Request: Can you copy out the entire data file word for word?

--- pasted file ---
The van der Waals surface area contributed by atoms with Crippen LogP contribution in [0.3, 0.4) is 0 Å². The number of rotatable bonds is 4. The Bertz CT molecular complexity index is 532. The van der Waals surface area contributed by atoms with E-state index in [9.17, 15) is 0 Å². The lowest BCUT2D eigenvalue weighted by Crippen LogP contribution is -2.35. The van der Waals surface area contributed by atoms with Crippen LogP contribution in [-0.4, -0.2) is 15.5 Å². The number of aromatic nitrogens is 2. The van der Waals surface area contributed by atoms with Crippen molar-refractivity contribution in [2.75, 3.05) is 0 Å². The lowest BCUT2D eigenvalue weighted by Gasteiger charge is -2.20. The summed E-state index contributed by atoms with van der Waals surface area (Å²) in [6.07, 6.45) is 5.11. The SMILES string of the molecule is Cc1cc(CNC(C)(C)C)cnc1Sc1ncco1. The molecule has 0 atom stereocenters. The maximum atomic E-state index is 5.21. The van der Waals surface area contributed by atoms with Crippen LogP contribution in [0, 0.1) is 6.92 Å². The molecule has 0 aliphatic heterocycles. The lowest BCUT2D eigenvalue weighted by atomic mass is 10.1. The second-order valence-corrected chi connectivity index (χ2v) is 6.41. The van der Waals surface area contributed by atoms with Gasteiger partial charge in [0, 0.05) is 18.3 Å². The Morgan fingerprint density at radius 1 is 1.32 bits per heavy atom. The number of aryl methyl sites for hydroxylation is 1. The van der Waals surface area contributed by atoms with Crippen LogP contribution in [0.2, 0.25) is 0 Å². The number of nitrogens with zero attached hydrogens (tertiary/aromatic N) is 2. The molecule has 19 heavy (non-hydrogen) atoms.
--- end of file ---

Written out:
The van der Waals surface area contributed by atoms with Crippen LogP contribution in [0.3, 0.4) is 0 Å². The number of rotatable bonds is 4. The Bertz CT molecular complexity index is 532. The van der Waals surface area contributed by atoms with E-state index in [9.17, 15) is 0 Å². The lowest BCUT2D eigenvalue weighted by Crippen LogP contribution is -2.35. The van der Waals surface area contributed by atoms with Crippen LogP contribution in [-0.4, -0.2) is 15.5 Å². The number of aromatic nitrogens is 2. The van der Waals surface area contributed by atoms with Crippen molar-refractivity contribution in [2.75, 3.05) is 0 Å². The lowest BCUT2D eigenvalue weighted by Gasteiger charge is -2.20. The summed E-state index contributed by atoms with van der Waals surface area (Å²) in [6.07, 6.45) is 5.11. The SMILES string of the molecule is Cc1cc(CNC(C)(C)C)cnc1Sc1ncco1. The molecule has 0 atom stereocenters. The maximum atomic E-state index is 5.21. The van der Waals surface area contributed by atoms with Crippen LogP contribution in [0, 0.1) is 6.92 Å². The molecule has 0 aliphatic heterocycles. The lowest BCUT2D eigenvalue weighted by atomic mass is 10.1. The second-order valence-corrected chi connectivity index (χ2v) is 6.41. The van der Waals surface area contributed by atoms with Gasteiger partial charge in [0, 0.05) is 18.3 Å². The Morgan fingerprint density at radius 1 is 1.32 bits per heavy atom. The number of aryl methyl sites for hydroxylation is 1. The van der Waals surface area contributed by atoms with Crippen LogP contribution in [0.2, 0.25) is 0 Å². The number of nitrogens with zero attached hydrogens (tertiary/aromatic N) is 2. The molecule has 19 heavy (non-hydrogen) atoms.